tenant destroyed rental property

Discover essential strategies for landlords facing tenant property damage. From legal rights to actionable steps, learn how to navigate this challenging situation and secure your investment against deliberate or accidental harm.

Key Takeaways

  • Immediate Action is Crucial: Quickly document and assess property damage to determine the next steps.
  • Legal Rights Protected: Landlords have clear legal avenues to seek compensation for tenant-caused damage.
  • Communication is Key: Engaging in tenant dialogue can sometimes resolve issues without further legal action.
  • Security Deposits: Use as a first line of financial recourse for repairs.
  • Legal and Police Involvement: Necessary in cases of severe damage or when a tenant refuses to cover costs.
  • Insurance Coverage: Check your policy for damage claims to mitigate financial losses.
  • Tenant Responsibilities: Tenants may face legal consequences for intentional property damage, including potential eviction.

This may be every landlord’s worst nightmare! An angry tenant decides to cause damage to your property on purpose. This could be due to a conflict they’re having with you over rent, repairs, or possibly eviction. Their destructive behavior might be motivated by personal issues, but you and your property suffer the consequences.

Whatever the cause, it leaves you with hundreds or thousands of dollars of damage to your property and potentially a tenant occupying the property who may be inclined to cause further damage.

How can you regain control of your property, prevent further damage, and ensure the liable party pays for the damage they’ve caused? Read on for our landlord’s guide on handling angry tenants who destroy your property.

Table Of Contents: What To Do When Your Tenant Destroys Your Property

How you deal with a tenant who damages property depends on the situation. Jump to your current problem using the links below.

Property Damage: Landlord And Tenant Rights

Property Damage: Landlord And Tenant Rights

If a rental property is damaged, tenants must understand the potential repercussions. What happens if you damage a rental property? Should damage occur, whether intentional or accidental, tenants are expected to report it to the landlord immediately. The consequences might include deductions from the security deposit to cover repairs, additional charges if the damage exceeds the deposit amount, or, in severe cases, legal action that could lead to criminal charges. Tenants are liable for the cost of repairs not covered by normal wear and tear, underscoring the importance of maintaining the property’s condition.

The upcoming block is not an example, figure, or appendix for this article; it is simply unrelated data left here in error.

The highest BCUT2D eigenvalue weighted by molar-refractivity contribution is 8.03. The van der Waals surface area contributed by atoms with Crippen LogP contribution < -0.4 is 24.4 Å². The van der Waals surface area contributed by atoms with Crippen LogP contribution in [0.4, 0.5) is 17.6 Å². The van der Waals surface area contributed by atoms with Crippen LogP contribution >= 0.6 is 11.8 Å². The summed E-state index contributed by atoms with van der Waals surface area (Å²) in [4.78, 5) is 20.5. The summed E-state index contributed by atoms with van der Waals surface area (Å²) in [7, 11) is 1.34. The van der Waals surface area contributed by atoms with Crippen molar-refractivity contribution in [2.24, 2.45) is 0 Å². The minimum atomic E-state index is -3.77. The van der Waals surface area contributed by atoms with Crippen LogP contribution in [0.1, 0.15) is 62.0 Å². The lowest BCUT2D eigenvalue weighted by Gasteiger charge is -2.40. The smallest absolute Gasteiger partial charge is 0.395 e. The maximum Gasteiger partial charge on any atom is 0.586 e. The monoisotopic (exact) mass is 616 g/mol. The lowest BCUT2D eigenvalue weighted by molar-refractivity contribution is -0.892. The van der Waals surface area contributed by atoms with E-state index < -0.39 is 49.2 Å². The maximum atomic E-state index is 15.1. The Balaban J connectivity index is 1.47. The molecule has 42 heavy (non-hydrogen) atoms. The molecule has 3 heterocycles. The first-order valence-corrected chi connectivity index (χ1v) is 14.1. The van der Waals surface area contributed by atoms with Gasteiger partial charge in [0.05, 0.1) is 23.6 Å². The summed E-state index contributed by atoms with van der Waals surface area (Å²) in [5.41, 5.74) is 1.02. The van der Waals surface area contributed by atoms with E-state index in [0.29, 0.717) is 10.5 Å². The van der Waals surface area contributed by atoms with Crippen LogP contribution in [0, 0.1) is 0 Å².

The law recognizes that tenants are liable for damages they cause to a rental property and should pay for those damages, regardless of whether they were accidental or deliberate. This kind of damage includes deliberate destruction, unintentional breakages, and damage that results from negligence. For example, a tenant not cleaning the bathroom for the duration of their lease and allowing mold to eat into the walls would be considered negligence.

Landlords are responsible for the wear and tear cost of reasonable day-to-day use. This would include faded paint, carpets wearing thin in high-traffic areas, or appliances reaching the end of their lifespan. These conditions should be laid out in the lease agreement.

When dealing with good tenants with accidental damage, it’s usually easy to negotiate with them to pay for repairs they may have reported to you. However, resolving the issue becomes much more complicated if the tenant is contesting the cause of the damage or caused deliberate damage.

An important factor in resolving these damage disputes is to prove what damage occurred and when. For this reason, you should take detailed photos of your property before a new tenant moves in and keep them on record.

You can also have the new tenant attest in writing that the photos reflect the property’s condition when they moved in. These photos can be used as evidence when negotiating with tenants or pursuing a legal case over any damages.

What To Do When A Tenant Damages Rental Property

How do you know that your property has been damaged? Did you identify damage on a routine inspection? Did neighbors or other tenants alert you to suspicious sounds or behavior that could suggest property damage? Did the tenant threaten to damage your property in response to a disagreement?

You should document how you learned about the property damage. But the big question is what to do next. The ICE method represents an excellent initial approach.

Get Your Emotions In Check

One of the first things you should do when dealing with property damage is to get your emotions in check. If your tenant is intentionally destroying your property, their emotions have already gotten the better of them. The situation will likely escalate if you allow yours to do the same.

If, in an emotionally charged state, you turn up at the property unannounced, argue with the tenant, and try to evict them unlawfully, you could find yourself in legal trouble even though they are the ones who have been destroying your property.

Before you do anything, check your emotional state and how it might influence your decision-making. Also, consider anything that’s happened with the tenant previously that may have contributed to the current situation or made dealing with its aftermath challenging. If you know what you’re up against, you can better prepare for the challenge.

Share Your Frustrations

If you want to share thoughts and frustrations with other tenants, join our private Facebook community of landlords and ask questions about your situation.

For instance, here is one thread from the community:

We keep the discussion in the group about managing rentals and no promotion of any sort.

Just keep the questions in the group constructive and not just a place to bash tenants.

Get Your Emotions In Check

Identify And Document The Damage